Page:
China is part of the Eurasian Tectonic Plate and over geological time it was steadily pressured westward by the Pacific Plate, the Philippine Plate and the Australian Plate. All three of these tectonic plates are being sub ducted underneath the Eurasian Plate. The subduction zone for the Philippine Plate includes a deep ocean trench between Taiwan and Japan and a similar zone for the Pacific Plate includes the Japan and the Kurile trenches.

These deep trenches, and the fact that so many plates are pushing against the China mainland and moving underneath, are the reasons for the many earthquake warnings and earthquake events that are part of Chinese life. The main reason for this earthquake being as destructive as it was is simply the poor quality of the buildings. They were not built to withstand an earthquake of the strength of that which occurred in 1976.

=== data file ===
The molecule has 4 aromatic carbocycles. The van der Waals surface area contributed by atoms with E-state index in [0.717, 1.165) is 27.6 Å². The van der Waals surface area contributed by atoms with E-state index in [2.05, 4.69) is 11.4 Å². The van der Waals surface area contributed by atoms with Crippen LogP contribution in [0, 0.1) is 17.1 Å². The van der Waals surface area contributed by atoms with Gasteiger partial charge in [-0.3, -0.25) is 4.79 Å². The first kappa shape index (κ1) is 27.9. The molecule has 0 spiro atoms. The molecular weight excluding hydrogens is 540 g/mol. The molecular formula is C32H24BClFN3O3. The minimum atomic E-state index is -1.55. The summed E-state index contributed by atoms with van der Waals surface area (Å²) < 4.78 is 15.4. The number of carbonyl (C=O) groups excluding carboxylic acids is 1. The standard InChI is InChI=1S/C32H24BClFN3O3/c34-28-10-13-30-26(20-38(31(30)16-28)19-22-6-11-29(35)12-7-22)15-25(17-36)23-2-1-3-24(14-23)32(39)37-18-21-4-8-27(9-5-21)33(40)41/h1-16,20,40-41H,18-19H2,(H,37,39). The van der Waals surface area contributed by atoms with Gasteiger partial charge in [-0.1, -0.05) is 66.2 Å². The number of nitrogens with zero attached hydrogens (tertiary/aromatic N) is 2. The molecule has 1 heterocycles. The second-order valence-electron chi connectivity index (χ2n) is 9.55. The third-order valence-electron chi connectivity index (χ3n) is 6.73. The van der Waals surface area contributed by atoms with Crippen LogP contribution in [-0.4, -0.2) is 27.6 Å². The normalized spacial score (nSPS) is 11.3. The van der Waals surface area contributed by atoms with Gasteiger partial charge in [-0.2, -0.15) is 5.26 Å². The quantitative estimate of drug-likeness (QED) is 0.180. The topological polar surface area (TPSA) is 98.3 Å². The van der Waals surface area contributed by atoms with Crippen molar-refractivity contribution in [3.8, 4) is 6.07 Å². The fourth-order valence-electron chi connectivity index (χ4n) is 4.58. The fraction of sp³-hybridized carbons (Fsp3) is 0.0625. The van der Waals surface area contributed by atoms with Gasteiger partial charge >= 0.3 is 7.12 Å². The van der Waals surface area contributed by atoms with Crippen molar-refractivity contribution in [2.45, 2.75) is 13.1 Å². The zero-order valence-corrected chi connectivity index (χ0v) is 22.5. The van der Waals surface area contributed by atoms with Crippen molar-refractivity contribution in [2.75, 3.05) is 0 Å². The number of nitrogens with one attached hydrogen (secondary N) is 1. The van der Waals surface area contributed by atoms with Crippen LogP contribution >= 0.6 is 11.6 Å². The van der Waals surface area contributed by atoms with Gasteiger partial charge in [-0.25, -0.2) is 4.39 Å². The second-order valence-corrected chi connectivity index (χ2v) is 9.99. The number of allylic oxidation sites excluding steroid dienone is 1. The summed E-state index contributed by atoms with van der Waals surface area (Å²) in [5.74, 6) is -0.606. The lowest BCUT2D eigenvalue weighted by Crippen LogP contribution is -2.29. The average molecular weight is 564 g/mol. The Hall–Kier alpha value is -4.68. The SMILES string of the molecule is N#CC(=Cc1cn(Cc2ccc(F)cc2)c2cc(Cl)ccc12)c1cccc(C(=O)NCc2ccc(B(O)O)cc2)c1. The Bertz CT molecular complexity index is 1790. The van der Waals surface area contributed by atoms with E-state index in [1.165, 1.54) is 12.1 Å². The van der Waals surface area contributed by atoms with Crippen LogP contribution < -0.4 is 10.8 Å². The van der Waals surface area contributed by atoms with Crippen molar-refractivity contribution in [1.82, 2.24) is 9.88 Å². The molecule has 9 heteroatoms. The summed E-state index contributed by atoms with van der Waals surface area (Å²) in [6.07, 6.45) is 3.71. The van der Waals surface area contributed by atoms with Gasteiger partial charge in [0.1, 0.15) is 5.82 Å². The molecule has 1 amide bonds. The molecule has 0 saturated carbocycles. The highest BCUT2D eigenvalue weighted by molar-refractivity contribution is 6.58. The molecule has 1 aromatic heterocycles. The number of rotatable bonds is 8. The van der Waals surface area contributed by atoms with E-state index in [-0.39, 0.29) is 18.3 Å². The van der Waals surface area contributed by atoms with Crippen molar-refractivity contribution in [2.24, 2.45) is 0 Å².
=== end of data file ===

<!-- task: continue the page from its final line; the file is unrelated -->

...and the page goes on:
France Oil Spill – March 17, 1978

The volume of this oil spill was more than six times greater than the Exxon Valdez spill. Lack of clear authority regarding corrective action resulted in almost all of its sixty-nine million gallons of oil being spilled.

On March 17, 1978, a supertanker, the Amoco Cadiz, was stranded off the northwest coast of France when it lost its steering ability in a storm and ran on to rocks. The entire cargo of sixty-nine million gallons of crude oil spilled into the sea, covering neighboring beaches with one-foot-deep oil and causing enormous environmental damage. The oil spill was more than six times the size of the 1989 Exxon Valdez spill in Alaska.